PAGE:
Dogs are often called man’s best friend. In this case, dogs are helping humans more than you might think! Dogs can be a great model for understanding cancer, because they develop cancer spontaneously, and in this case, cocker spaniels may be able to help researchers better understand human breast cancer.
Recently, the epigenome of the cocker spaniel has been characterized. Researchers compared dog and human epigenetic changes, and found that when looking at breast cancer, the same regions of DNA are affected in dogs and humans.
So, why is this important? Discovering common mechanisms can help both humans and dogs in future research studies. It’s possible that targeting these epigenetic changes could help slow disease progression, and dogs may be able to help us understand this faster. And ultimately, understanding more about the connection between canine and human cancer will benefit both species.
Read more about this research here: http://www.eurekalert.org/pub_releases/2014-10/ibri-deg100214.php
The first therapeutic vaccine for cancer has been conditionally licensed by the USDA! And man’s best friend will benefit from it. This vaccine is intended as a treatment for dogs with stage II or stage III oral melanoma, and hopefully, it will dramatically improve the quality of life for pets suffering from this type of cancer.
Canine oral melanoma is very aggressive and can be difficult to treat. Melanoma tumors contain a protein called tyrosinase, and the vaccine works by introducing human tyrosinase into the dog’s body, which stimulates an immune response against the protein.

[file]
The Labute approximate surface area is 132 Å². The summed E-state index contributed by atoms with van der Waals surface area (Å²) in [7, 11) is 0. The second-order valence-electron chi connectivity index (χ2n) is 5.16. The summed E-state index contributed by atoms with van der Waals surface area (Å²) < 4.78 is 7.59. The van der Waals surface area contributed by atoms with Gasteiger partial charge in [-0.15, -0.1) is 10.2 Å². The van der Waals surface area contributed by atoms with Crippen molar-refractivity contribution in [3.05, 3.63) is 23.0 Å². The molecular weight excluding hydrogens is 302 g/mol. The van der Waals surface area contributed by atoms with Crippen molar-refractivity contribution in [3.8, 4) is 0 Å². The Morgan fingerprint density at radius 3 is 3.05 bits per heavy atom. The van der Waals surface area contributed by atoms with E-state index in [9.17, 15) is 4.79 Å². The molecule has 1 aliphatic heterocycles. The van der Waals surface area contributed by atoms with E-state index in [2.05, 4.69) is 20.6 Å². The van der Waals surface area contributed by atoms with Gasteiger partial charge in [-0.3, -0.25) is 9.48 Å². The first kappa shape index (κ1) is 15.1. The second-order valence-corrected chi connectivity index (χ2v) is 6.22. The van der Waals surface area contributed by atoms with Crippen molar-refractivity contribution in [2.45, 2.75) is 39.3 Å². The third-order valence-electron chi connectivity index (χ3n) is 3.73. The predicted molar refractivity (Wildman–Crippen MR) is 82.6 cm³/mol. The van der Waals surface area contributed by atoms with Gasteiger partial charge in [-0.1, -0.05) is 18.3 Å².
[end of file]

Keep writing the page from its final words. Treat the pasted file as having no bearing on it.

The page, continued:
Because canine oral melanoma affects a small percentage of the dog population, using a vaccine as a treatment instead of a preventative seems to be the best option at this point. But if veterinarians were able to determine certain breeds or populations of dogs that were at risk, it’s possible that this treatment could be modified for use as a preventative vaccine.
By starting with a vaccine treatment for oral melanoma, it’s possible that this could lead to the development of vaccine treatments for other types of cancer. Interestingly, this development first began with basic animal research, moved into research in human treatments, and now it’s back to animals by benefiting man’s best friend! Who knows- this may lead to the development of human melanoma treatments. Read more about it here:
You know about the birds and the bees… but this is a whole new conversation. New research gives a new meaning to the term “three-way”! The FDA is considering the approval of in-vitro fertilization techniques that could give a child not two- but three- parents.
For women with mitochondrial defects, this could allow them to have children while preventing disease. A woman with mitochondrial defects could have the nuclear DNA removed from one of her eggs, and put into a donor egg from a woman with normal mitochondrial DNA. Studies involving oocyte modification with animals and human embryos have shown that it’s possible, and as mitochondrial diseases occur in 1 in 5,000 births, this could be a big step forward.
There are other points of view, though- some argue that offspring would need to be carefully followed to determine potential health effects of this procedure, and others question whether or not it’s ethical.
It’s a lot to think about. What do you think? Would you support this, or argue against it? What information do you need to make a decision about it? Let me know what you think. Read more here and here.